Symantec has fixed a vulnerability in its Norton security products allowing hackers to type in a simple code word to knock users out of online chat rooms.
The vulnerability, posted by a blogger nicknamed HM2K, lets "script kiddies" – inexperienced hackers who use scripts to launch attacks - kick Norton Internet Security and Personal Firewall users out of internet relay chat (IRC) networks.
The exploit, which forced users to immediately quit without warning, is used for annoyance, not financial gain. Since the posting, many pranksters took advantage of the vulnerability, according to the blog.
"When you type 'startkeylogger' in a populated IRC channel, you will notice that many of the clients in the channel quit, with the quit message: 'Read error: Connection reset by peer,'" the blogger said. "Fun! Fun! Fun!"
"Symantec identified reports on the internet about the usage of certain control commands associated with malware when used within a populated IRC channel," a company spokesman said. "Based on how a user has defined his detection settings for Norton Internet Security, Norton Personal Firewall and Symantec Client Firewall, these products may detect these malware control command as potentially malicious activity and block communication."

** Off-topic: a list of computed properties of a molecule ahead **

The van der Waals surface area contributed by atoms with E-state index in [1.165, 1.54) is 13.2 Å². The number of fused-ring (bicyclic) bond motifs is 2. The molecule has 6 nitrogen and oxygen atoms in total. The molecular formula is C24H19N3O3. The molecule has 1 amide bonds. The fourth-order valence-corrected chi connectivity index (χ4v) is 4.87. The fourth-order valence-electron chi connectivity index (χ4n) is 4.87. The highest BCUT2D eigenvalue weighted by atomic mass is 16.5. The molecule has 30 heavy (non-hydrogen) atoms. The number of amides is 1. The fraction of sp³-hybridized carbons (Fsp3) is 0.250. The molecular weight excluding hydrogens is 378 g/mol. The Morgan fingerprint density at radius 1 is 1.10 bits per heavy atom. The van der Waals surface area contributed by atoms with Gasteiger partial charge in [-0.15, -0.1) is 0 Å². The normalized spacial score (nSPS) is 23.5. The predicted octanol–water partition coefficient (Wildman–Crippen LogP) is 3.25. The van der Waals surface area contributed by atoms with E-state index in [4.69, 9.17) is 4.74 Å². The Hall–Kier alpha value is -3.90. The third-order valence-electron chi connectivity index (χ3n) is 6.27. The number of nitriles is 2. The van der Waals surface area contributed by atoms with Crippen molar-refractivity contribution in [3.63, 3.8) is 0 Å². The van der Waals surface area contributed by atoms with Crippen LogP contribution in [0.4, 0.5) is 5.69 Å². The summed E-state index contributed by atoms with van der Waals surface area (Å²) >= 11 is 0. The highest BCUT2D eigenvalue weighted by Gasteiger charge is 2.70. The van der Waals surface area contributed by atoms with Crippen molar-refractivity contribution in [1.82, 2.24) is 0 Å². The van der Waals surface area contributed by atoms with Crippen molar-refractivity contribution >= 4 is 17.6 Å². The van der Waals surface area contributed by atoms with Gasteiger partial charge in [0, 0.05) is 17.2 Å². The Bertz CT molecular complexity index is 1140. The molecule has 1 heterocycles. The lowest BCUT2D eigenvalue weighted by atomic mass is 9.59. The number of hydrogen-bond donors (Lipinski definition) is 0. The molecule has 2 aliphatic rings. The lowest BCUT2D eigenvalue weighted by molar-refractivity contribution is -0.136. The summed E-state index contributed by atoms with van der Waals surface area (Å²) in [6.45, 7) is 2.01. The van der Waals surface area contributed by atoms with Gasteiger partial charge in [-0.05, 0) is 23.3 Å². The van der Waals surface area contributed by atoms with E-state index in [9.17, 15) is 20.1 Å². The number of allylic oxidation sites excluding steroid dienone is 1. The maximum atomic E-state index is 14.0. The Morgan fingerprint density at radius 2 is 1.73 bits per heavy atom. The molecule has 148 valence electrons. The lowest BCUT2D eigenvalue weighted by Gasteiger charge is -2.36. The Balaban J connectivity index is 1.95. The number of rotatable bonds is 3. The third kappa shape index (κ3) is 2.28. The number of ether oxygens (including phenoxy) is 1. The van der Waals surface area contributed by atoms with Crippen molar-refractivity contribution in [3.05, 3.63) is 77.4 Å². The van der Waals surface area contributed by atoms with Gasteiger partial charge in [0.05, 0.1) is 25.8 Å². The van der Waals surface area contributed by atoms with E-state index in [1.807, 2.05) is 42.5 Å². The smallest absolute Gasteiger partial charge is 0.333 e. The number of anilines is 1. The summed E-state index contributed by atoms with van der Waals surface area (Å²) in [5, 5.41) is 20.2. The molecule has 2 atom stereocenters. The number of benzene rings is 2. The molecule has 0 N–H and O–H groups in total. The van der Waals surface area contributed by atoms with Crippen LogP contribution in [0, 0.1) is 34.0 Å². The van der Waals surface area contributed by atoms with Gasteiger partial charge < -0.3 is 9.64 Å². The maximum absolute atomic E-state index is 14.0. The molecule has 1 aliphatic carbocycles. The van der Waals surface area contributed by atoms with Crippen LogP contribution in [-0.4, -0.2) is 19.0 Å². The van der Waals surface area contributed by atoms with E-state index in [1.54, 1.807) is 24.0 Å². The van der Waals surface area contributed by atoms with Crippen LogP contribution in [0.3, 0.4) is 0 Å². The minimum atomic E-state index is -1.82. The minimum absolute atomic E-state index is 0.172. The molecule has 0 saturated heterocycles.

"While this approach allows for greater accuracy, it is very stringent," the spokesman added. "In the above instance, these malicious control commands can temporarily disconnect the IRC channel as a precaution. This scenario appears to have impacted a very small number of customers."
According to responses made to the blogger's original post, several chat forums now are filtering the code word so it will not cause users to quit.
In an unrelated Symantec issue, the anti-virus giant announced Thursday it has teamed up with Adobe to offer customers a complimentary trial and special pricing when they download the latest version of Adobe Reader.
"Adobe's trusted PDF document format and Symantec's strong track record of security and protection remove barriers to consumers getting the most out of using the internet," said Kurt Garbe, vice president of Platform, Adobe Systems.